Is Exercise Really Medicine?
We all know that exercise can help you lose weight and strengthen muscles, bones, ligaments, etc.
But, can exercise really be considered medicine?
Many doctors and medical professionals think so, which is why many have begun pushing the slogan “exercise as medicine.”
But what exactly does this mean and is it true?
Well, in this article, you will find out exactly why exercise is indeed medicine.
Your Body Works Best When Exercising
A big part of the reason why exercising is so good for you is because your body was designed with exercise in mind.
When you exercise, most of your body’s internal systems operate at peak efficiency.
For example, in your circulatory system, your blood pressure goes down, the walls on your blood vessels relax thus improving blood flow, your LDL cholesterol levels decrease, and your HDL cholesterol levels increase (LDL cholesterol is the bad cholesterol and the HDL cholesterol is the good cholesterol).
This is your body working by design.
From an evolutionary perspective, the human body was designed for long-term physical activity, mainly running, but also heavy lifting as well.
So, a big part of the reason why exercise is medicine is because your body was literally designed to work at peak efficiency while exercising.
Exercise Can Help Fight a Variety of Diseases
Exercise is so effective at combatting various kinds of diseases and conditions, that many doctors often joke that if all the benefits of diseases were somehow put into a single drug, it would be the most popular drug in the world.
A wide variety of diseases can be combatted or managed through the use of exercise. In many cases, exercise is as effective, if not more effective, then pills.
So, what are some examples of disease that exercise can help you combat?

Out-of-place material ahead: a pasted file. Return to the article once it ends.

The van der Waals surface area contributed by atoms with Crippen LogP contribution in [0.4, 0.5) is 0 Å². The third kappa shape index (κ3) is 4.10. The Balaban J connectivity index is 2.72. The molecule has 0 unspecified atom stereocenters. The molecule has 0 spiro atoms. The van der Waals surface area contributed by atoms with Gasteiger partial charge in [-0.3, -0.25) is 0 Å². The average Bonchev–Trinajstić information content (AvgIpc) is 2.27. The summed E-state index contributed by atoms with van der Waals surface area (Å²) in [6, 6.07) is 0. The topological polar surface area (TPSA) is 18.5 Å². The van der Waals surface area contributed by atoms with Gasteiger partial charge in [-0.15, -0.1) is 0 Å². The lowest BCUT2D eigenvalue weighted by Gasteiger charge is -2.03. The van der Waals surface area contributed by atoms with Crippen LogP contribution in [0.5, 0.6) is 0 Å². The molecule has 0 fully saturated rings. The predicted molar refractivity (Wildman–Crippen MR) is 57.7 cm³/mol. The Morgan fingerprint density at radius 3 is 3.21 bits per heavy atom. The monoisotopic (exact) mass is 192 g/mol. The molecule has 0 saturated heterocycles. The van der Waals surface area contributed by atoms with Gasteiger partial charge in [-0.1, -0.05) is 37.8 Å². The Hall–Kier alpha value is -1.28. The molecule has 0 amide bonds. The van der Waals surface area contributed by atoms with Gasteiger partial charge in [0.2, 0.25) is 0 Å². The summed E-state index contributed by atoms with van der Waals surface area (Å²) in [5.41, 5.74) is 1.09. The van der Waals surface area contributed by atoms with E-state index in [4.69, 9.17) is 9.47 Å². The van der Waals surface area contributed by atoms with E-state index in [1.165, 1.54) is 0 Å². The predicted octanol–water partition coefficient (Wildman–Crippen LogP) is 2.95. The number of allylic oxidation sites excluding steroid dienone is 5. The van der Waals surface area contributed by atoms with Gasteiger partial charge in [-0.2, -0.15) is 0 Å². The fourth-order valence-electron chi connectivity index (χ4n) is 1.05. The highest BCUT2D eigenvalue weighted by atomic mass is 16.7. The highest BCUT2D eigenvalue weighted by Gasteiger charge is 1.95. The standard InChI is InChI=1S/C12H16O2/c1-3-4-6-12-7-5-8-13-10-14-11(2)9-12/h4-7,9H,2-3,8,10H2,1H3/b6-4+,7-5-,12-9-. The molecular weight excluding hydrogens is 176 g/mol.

For starters, there is heart disease; one of the biggest killers in the western world.
Exercise is incredibly useful when it comes to combatting heart disease because as was said earlier, exercise helps lower LDL cholesterol levels.
Depression is another common health issue that can be combatted by regular exercise.
Exercise, especially cardio, triggers the release of feel-good hormones that can help combat the negative feelings brought on by depression.
Another great example is arthritis.
For people suffering from it, moderate amounts of exercise can be a great way to help work out the affected muscles and manage the pain caused by arthritis.
This article could go on and on with more diseases, but by now you probably get the point.
Exercise is so helpful when dealing with a variety of diseases, that is hard to see it as anything but medicine.
How Exercise Improves Your Musculoskeletal Health
Looking to keep your musculoskeletal system in good shape?
By far one of the best things you can do is stay active and get lots of exercise each day.
In doing so, you are helping to promote muscle growth while improving the blood flow throughout your whole body.
In turn, this works to reduce the risk you have of developing vascular issues, which could effect the health of your bones.
The CDC recommends that you should get at least 150 minutes of moderate aerobic exercise each week as you enter into older adulthood.
Those who are younger should aim for more, even twice that amount.
Obviously, how much you workout will depend on your current fitness level.
Ask your doctor what a good exercise routine would be before you do anything.
By incorporating small amounts of activity into your day, you’re also benefiting the health of your heart.
Sporadic activity throughout your daily routine will add to your strength and stamina, and it can help reduce the severity of any injuries you incur in the future.
Plus, it will improve your recovery time overall which means you’ll find yourself feeling less tired following a hard workout.
This is fantastic for everyone, no matter how active you generally are in your lifestyle.
One thing many people don’t realize is that exercise doesn’t have to mean committing an hour of your night to the gym every day.
In fact, you don’t even need a gym membership–or a workout DVD–to participate in regular exercise.
Most often, people find themselves more motivated to live an active and healthy lifestyle if the active part consists of fun hobbies and sports.
This may mean taking up swimming, surfing, softball, or just about any sport or activity you can think of that will get you up and moving while having fun doing it.
When you’re having fun working out, you’ll find it easier to be motivated to go and you’ll also find yourself putting in more effort.
And, the mental health effects of having a good, active time are also very positive for your whole body.
So, once you realize the importance of exercise and the role it plays in your musculoskeletal health, figure out what activities you can do that will bring you joy, excitement, and a lot of motivation so that you can find yourself getting out and active with little effort or complaining on your part.